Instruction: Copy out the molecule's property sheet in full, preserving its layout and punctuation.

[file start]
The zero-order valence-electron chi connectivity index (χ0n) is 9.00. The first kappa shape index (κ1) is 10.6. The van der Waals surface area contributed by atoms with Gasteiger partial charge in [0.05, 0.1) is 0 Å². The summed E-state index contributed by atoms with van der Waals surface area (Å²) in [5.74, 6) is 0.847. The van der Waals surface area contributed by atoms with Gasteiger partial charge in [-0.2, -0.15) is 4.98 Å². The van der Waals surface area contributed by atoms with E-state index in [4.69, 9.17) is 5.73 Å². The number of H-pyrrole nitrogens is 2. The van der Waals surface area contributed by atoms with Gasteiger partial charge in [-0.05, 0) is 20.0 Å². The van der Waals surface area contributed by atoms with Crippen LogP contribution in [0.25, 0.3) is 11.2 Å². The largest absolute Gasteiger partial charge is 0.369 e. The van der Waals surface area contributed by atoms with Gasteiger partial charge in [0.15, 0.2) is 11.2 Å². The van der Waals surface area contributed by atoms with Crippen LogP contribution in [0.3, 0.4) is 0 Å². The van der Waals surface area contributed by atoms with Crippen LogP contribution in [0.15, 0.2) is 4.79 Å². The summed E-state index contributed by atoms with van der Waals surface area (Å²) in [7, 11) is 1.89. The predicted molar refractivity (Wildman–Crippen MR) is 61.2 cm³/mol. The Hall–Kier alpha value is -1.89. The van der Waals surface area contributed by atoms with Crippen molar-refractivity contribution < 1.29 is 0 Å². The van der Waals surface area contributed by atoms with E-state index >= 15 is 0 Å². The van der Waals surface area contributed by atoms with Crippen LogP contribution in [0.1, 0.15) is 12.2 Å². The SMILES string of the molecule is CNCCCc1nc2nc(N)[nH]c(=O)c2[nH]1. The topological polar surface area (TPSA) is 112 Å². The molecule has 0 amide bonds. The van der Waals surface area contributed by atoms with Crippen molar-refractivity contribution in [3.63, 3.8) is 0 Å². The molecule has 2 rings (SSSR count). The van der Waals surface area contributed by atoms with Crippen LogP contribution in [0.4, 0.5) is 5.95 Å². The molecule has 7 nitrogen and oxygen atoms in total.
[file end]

The zero-order valence-electron chi connectivity index (χ0n) is 9.00. The first kappa shape index (κ1) is 10.6. The van der Waals surface area contributed by atoms with Gasteiger partial charge in [0.05, 0.1) is 0 Å². The summed E-state index contributed by atoms with van der Waals surface area (Å²) in [5.74, 6) is 0.847. The van der Waals surface area contributed by atoms with Gasteiger partial charge in [-0.2, -0.15) is 4.98 Å². The van der Waals surface area contributed by atoms with E-state index in [4.69, 9.17) is 5.73 Å². The number of H-pyrrole nitrogens is 2. The van der Waals surface area contributed by atoms with Gasteiger partial charge in [-0.05, 0) is 20.0 Å². The van der Waals surface area contributed by atoms with Crippen LogP contribution in [0.25, 0.3) is 11.2 Å². The largest absolute Gasteiger partial charge is 0.369 e. The van der Waals surface area contributed by atoms with Gasteiger partial charge in [0.15, 0.2) is 11.2 Å². The van der Waals surface area contributed by atoms with Crippen LogP contribution in [0.3, 0.4) is 0 Å². The van der Waals surface area contributed by atoms with Crippen LogP contribution in [0.15, 0.2) is 4.79 Å². The summed E-state index contributed by atoms with van der Waals surface area (Å²) in [7, 11) is 1.89. The predicted molar refractivity (Wildman–Crippen MR) is 61.2 cm³/mol. The Hall–Kier alpha value is -1.89. The van der Waals surface area contributed by atoms with Crippen molar-refractivity contribution < 1.29 is 0 Å². The van der Waals surface area contributed by atoms with E-state index >= 15 is 0 Å². The van der Waals surface area contributed by atoms with Crippen LogP contribution in [0.1, 0.15) is 12.2 Å². The SMILES string of the molecule is CNCCCc1nc2nc(N)[nH]c(=O)c2[nH]1. The topological polar surface area (TPSA) is 112 Å². The molecule has 0 amide bonds. The van der Waals surface area contributed by atoms with Crippen molar-refractivity contribution in [3.63, 3.8) is 0 Å². The molecule has 2 rings (SSSR count). The van der Waals surface area contributed by atoms with Crippen LogP contribution in [0.4, 0.5) is 5.95 Å². The molecule has 7 nitrogen and oxygen atoms in total.